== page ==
A Conversation Over Coffee


“I tried to forgive them. After all, isn’t that what we are suppose to do? Love our enemies, forgive as we want to be forgiven? The good book says that, right? You know what it doesn’t say?” He asked as he took a sip from his cup of coffee. I looked at him and just shook my head.

“How difficult that it’s going to be.” He put the cup back down on the table and just stared at me.

“Is that what made you start?” I finally asked, leaning back in the booth we sat at.

He thought for a moment, as if weighing his words before he spoke. “I don’t know.” Then he looked out the cafe window at the old worn down house across the tracks before he finally continued. “I just don’t know. I’ve thought hard about that, and for as much as I would like to blame them…” he paused as he scratched his chin. “I just can’t.” He finished by taking a deep breath, holding it, then slowly letting it out.

“You know blaming them would be easier, right?” He drifted into an unspoken thought. “It would be easier to do that, wouldn’t it.” then as quickly as his statement ended, he turned toward me and added, “But, it wouldn’t be true.” He picked his coffee up again. “Besides, ultimately, it’s not why you started that matters, but why you couldn’t quit. It’s that, somehow, you are right here, right now.” He took another sip.

“But, how do I get past it all?” I asked, still wondering how he was able to do something that I felt was an insurmountable task.

He looked back out at that abandoned home and I could have sworn that, somehow, that place resonated with something deeper inside him. It was a long minute before he finally spoke again. “Sincere forgiveness isn’t colored with the expectations that the other person apologize or change.” He grabbed his coffee cup and then continued. “Don’t worry whether or not they finally understand you. Love them and release them. Life feeds back truth to people in its own way and time.”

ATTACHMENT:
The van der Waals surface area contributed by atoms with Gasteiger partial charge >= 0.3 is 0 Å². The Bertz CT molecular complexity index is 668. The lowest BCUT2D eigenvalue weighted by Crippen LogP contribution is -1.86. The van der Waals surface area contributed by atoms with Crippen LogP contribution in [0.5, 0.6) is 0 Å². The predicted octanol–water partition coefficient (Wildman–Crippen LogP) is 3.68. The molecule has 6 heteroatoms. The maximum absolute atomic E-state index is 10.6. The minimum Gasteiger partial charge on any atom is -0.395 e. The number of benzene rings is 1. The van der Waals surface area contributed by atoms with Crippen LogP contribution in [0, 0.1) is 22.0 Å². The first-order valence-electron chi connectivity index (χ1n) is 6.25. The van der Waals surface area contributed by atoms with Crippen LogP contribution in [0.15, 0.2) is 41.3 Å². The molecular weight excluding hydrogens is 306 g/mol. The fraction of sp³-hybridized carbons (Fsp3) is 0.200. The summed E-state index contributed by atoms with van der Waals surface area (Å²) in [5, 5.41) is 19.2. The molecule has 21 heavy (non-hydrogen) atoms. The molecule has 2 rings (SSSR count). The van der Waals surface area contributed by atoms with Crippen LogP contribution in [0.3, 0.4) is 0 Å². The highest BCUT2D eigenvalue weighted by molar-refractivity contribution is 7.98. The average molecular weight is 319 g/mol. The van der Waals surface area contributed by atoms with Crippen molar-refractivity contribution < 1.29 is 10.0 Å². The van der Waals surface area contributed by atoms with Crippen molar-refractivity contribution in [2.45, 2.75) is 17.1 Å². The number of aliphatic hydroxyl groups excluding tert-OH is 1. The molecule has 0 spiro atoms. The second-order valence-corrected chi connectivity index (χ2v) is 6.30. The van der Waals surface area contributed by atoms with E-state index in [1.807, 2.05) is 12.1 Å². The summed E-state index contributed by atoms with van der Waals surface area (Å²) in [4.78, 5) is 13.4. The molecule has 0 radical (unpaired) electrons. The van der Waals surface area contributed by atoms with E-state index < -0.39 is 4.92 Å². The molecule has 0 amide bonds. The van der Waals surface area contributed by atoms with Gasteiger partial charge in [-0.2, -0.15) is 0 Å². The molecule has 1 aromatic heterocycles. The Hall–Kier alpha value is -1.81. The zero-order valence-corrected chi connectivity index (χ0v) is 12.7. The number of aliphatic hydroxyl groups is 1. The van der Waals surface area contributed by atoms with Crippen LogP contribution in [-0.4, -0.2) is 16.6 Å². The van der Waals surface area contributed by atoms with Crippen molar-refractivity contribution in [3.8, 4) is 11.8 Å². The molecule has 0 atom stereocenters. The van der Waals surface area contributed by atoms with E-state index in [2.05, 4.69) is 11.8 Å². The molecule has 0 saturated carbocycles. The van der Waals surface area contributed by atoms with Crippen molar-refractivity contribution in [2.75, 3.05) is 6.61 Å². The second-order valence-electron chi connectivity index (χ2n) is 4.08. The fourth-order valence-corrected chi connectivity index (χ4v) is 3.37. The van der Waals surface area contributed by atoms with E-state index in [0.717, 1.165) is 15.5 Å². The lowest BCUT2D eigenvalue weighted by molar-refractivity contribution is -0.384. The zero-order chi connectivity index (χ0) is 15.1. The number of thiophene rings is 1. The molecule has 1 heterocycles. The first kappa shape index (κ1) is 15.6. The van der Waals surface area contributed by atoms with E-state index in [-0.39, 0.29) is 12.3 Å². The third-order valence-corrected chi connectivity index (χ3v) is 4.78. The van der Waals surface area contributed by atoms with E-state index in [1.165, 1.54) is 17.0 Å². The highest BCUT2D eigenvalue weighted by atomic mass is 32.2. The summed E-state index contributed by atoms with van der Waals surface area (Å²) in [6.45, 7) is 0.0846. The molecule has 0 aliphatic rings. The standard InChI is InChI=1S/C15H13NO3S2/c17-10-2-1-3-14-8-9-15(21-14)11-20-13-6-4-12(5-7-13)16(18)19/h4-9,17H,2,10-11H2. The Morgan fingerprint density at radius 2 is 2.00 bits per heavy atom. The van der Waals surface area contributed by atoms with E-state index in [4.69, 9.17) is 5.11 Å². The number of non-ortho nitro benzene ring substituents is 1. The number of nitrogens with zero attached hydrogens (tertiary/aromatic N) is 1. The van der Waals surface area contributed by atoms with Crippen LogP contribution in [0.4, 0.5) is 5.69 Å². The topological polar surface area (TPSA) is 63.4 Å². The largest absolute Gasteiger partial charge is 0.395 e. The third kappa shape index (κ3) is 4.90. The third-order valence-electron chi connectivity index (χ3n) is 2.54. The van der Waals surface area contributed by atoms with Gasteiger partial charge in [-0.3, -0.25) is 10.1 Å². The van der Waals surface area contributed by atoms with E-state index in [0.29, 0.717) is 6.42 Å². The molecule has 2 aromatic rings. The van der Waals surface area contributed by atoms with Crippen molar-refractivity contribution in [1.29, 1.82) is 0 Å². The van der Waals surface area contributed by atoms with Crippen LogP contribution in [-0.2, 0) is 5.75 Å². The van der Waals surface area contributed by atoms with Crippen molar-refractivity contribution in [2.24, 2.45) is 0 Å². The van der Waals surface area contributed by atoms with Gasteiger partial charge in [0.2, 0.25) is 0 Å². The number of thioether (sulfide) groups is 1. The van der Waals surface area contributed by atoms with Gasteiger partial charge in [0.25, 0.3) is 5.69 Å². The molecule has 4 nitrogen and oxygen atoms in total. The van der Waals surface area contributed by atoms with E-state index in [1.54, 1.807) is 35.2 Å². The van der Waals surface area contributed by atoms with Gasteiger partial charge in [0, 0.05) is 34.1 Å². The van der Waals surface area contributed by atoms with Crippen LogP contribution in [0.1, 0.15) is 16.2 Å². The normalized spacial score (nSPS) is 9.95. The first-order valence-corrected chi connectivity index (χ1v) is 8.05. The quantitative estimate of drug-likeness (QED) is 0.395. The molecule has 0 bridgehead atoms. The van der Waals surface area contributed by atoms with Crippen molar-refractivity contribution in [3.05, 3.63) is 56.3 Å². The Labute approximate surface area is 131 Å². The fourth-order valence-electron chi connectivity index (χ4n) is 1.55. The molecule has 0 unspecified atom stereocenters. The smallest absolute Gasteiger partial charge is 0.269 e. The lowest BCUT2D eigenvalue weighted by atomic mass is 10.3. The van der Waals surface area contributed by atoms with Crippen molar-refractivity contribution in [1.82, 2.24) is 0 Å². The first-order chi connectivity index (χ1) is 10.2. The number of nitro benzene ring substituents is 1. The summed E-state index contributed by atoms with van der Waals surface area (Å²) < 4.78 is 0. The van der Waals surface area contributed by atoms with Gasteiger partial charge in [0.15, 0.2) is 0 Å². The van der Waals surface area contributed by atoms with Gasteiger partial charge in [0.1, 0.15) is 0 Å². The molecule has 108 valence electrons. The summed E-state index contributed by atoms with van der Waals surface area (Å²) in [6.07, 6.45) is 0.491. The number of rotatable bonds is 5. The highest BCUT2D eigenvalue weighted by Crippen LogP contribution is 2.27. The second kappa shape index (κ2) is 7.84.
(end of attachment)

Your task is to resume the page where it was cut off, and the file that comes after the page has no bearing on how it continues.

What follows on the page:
He then put the cup to his lips, took a sip and then finished by saying, “And then, you just remember the motto.” He smiled at me over the top of his cup. “One day at a time.” His smile spread to his eyes.

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11 thoughts on “A Conversation Over Coffee

      1. Forgiveness is not about saying your sorry and hoping that the other person forgives you, but it is necessary to do either way. All we can do is clean up our side of the street and KEEP it clean. Showing the person that you mean what you say by actions rather than words goes a lot further than just words

        As for forgiving others, I have found that in order to do that, I had to forgive myself. For everything that I was upset at someone else about, or held a resentment towards, I had to look at what my part in all of that was. Usually I got hurt because I put others in positions that they had to take a certain action that pissed me off, but whose fault is that…..mine.

        Great post!

        Like

  1. This is a really natural-sounding conversation, if a difficult one. I like how you tied the photo into the story; really well done.

    Like

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